Mistakes of West, Texas Repeated In West Virginia
WASHINGTON, D.C.—“This is an issue of proportionality,” says Dr. Gerald Poje, a former member of the federal U.S. Chemical Safety Board, as he watches me get patted down by a security guard on my way into a session of President Obama’s chemical safety task force on Tuesday.
“How are we proportioning our larger social resources for security and safety?” asks Poje while I put back on my belt. “We come into a government building just for a public hearing, and we have half a dozen people at the front gate doing checking. Then you look at what’s missing in our high-hazard chemical infrastructure.”
Poje is referring to the failures of regulators to take sufficient steps to prevent the West Virginia chemical spill, which cut off the drinking water supply for more than 300,000 people for the better part of the past week.
Closer communication between government agencies could have prevented the chemical spill from infecting the water supply, Poje says. Complying with a 1986 federal law, Freedom Industries filed a form in February 2013 letting local and state officials know that the company was storing a potentially harmful chemical, 4-methylcyclohexane methanol (MCHM), at a warehouse facility on the Elk River. But regulators did not use the information to develop a response plan in the event of a chemical spill.
Such a plan would typically include working with the local water utility to prevent or mitigate any potential water contamination. Instead, West Virginia American Water President President Jeff McIntrye, whose water treatment plant is located 1.5 miles downstream from Freedom Industries’ chemical storage facility, seemed at a loss when the spill occurred. He told the Charleston Gazette on Friday that “his company didn’t know much about the chemical’s possible dangers, wasn’t aware of an effective treatment process, and wasn’t even sure exactly how much 4-methylcyclohexane methanol is too much.”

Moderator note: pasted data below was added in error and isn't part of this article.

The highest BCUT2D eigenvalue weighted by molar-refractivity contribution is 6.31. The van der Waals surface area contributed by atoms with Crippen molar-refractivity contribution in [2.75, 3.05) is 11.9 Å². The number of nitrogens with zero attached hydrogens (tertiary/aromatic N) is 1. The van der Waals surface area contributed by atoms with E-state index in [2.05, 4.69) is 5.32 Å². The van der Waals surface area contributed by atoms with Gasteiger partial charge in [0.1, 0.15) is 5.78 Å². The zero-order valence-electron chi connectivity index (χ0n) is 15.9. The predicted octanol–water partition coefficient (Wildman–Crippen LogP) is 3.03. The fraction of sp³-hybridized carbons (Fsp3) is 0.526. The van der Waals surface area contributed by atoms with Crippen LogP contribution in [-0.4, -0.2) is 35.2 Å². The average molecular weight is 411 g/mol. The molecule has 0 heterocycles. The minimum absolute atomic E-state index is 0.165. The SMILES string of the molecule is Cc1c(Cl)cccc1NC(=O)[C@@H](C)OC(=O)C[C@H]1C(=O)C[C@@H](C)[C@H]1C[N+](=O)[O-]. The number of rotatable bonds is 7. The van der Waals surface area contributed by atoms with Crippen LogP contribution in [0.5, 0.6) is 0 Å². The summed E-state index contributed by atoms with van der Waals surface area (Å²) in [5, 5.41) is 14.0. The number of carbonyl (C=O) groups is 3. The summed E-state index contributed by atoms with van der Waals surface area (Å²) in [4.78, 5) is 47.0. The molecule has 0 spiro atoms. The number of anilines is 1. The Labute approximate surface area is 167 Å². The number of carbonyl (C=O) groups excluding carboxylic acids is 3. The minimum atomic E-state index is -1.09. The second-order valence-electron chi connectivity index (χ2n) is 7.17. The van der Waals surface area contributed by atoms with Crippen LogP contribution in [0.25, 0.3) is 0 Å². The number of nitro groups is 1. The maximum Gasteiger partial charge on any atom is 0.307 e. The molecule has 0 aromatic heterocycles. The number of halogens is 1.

Ironically, the federal Chemical Safety Board (CSB) foresaw just such a regulatory breakdown in the Kanawha Valley region of West Virginia where the spill occurred (which is nicknamed “Chemical Valley” for its many chemical plants). Prompted by an August 2008 explosion and fire that killed two workers at the Bayer CropScience plant in Institute, W. Va., the CSB made specific recommendations in 2011 about how various state and local regulators could better coordinate to protect residents. The CSB urged regulators in Kanawha Valley to adopt a plan called “Hazardous Chemical Release Prevention Program,” modeled on a plan in Contra Costa, Calif.
However, the state opted not to follow the CSB’s recommendations. According to the Charleston Gazette, “In June 2011, then-[West Virginia Department of Health and Human Resources] Secretary Michael Lewis told the CSB that his agency and the state Department of Environmental Protection had decided not to move forward with the CSB recommendation.”
“Nobody likes to hear, ‘I told you so,’ but in the case of last week’s chemical leak in West Virginia—responsible for hundreds of thousands of residents being left for days without access to clean water—it is impossible not to point fingers.” –Tom O’Connor, National Council for Occupational Safety and Health
The communication problems ring eerily similar to those leading up to the West, Texas fertilizer plant explosion that caused 15 deaths last April. While at least two state agencies—the Department of State Health Services and the Texas Commission on Environmental Quality (TCEQ)—knew that the plant was storing 1,350 times the legal amount of ammonium nitrate, neither of them informed the two federal agencies tasked with regulating the plant for threats of explosion: the Department of Homeland Security (DHS) and Occupational Safety and Health Administration (OSHA). Federal regulations would have required the plant to install safeguards like firewalls, which could have prevented the blaze that ignited the explosion from spreading.
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For workplace safety advocates, the West Virginia chemical spill seems like déjà vu all over again.
“Nobody likes to hear, ‘I told you so,’ but in the case of last week’s chemical leak in West Virginia—responsible for hundreds of thousands of residents being left for days without access to clean water—it is impossible not to point fingers,” Tom O’Connor, executive director of the nonprofit National Council for Occupational Safety and Health, wrote in an email to Working In These Times as news of the chemical spill unfolded.
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